“Blockchain, not Bitcoin, has More Potential”

Neel Kashkari, president of the Minneapolis Federal Reserve Bank, spoke on Tuesday at a technology conference in Minnesota, USA. He stated:

“I would say I think conventional wisdom now is that blockchain and the underlying technology is probably more interesting and has more potential than maybe bitcoin does by itself.”

Although the above statement is true, the recent rise in the value of bitcoin’s marketcap consequently brings with it a scallywag of financial and corporate interest and their insatiable appetite for virgin ground on which to step, build and control.

By focusing on fiscal transactions over the blockchain, one can easily be distracted from the true capabilities of the underlying technology because the public interface is generally shown as a trading platform.

Although we are experiencing a healthy volume of new and exciting coin offerings, focus is directed to the typical centralized trading platforms … we trade and gamble, preferably through leveraged options … into the small hours, matrixed into the same tired paradigm that we are accustomed.

The coders, programmers and visionaries who spark these lights in the darkness of federal and financial office politics, know and understand the potential for disruption into vast swathes of business and governance.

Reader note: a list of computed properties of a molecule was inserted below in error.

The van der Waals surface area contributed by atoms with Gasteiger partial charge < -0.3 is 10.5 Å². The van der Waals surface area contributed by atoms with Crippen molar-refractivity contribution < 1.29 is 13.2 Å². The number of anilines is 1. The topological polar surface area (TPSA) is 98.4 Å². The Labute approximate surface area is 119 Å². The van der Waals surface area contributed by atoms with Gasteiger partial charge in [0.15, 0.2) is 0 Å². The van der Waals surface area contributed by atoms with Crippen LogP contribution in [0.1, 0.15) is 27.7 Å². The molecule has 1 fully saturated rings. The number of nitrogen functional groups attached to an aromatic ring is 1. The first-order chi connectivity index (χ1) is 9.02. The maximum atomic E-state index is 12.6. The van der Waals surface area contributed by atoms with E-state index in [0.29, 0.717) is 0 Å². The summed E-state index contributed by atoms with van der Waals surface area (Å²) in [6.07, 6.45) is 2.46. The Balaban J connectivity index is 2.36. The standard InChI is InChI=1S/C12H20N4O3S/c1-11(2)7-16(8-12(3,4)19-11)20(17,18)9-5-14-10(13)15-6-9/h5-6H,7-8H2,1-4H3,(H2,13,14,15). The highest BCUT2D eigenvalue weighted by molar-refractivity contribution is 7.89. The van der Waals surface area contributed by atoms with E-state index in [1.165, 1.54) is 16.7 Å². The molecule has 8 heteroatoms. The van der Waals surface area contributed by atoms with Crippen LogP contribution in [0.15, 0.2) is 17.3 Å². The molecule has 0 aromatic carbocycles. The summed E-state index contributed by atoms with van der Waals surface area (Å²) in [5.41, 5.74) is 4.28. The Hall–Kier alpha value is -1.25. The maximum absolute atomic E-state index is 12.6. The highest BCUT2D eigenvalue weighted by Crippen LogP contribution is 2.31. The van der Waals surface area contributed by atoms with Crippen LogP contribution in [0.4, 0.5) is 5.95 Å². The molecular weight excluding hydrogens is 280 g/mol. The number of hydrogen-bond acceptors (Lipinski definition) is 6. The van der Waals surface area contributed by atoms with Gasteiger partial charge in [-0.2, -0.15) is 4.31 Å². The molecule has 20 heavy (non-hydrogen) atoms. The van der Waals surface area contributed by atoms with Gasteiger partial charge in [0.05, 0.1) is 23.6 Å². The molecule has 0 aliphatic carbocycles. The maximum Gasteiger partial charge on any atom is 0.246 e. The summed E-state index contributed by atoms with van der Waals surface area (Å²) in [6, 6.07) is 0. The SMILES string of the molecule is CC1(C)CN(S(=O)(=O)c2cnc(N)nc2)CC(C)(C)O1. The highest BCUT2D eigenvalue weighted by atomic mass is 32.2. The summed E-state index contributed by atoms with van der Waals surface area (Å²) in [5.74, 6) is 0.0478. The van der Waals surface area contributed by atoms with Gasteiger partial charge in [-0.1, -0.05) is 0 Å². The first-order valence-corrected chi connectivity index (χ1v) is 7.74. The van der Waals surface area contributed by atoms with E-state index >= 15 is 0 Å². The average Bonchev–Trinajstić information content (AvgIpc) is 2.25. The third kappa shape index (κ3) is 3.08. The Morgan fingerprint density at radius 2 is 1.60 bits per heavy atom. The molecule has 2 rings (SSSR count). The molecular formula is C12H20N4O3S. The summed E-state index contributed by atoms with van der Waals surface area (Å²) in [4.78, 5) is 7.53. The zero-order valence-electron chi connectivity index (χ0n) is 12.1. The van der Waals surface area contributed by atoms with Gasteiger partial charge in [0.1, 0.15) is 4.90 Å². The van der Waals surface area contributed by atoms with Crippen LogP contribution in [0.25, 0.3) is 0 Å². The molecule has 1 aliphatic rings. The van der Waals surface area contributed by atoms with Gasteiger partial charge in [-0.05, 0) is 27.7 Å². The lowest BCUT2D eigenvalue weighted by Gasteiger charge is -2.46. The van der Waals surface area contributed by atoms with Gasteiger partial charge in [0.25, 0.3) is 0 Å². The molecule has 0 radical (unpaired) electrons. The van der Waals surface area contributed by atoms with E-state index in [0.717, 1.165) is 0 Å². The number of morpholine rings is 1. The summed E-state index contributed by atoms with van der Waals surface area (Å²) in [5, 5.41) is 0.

It is staggering to realise, that, which is simple in all its beauty, should be held in such high esteem.

However, people are so focused on the currency that they tend to forget that its ultimately about Truth, honesty, integrity, security, anonymity and freedom

Blockchain is not Bitcoin, it is not any altcoin or currency. It is not about a monetary value or an investment for fiscal gain. To Joe Six Pack on the street it is nothing, until it is used to authenticate and validate any transaction between two parties in everyday life.

Blockchain is the broad definition of a technology that is able to create completely trustless agreements between anonymous parties, simplifying the process of value exchange, and record keeping, for everyone from the simple farmer to the bankers of wall street.

The overlying vernacular is to say bitcoin.

The underlying insinuation is to say freedom.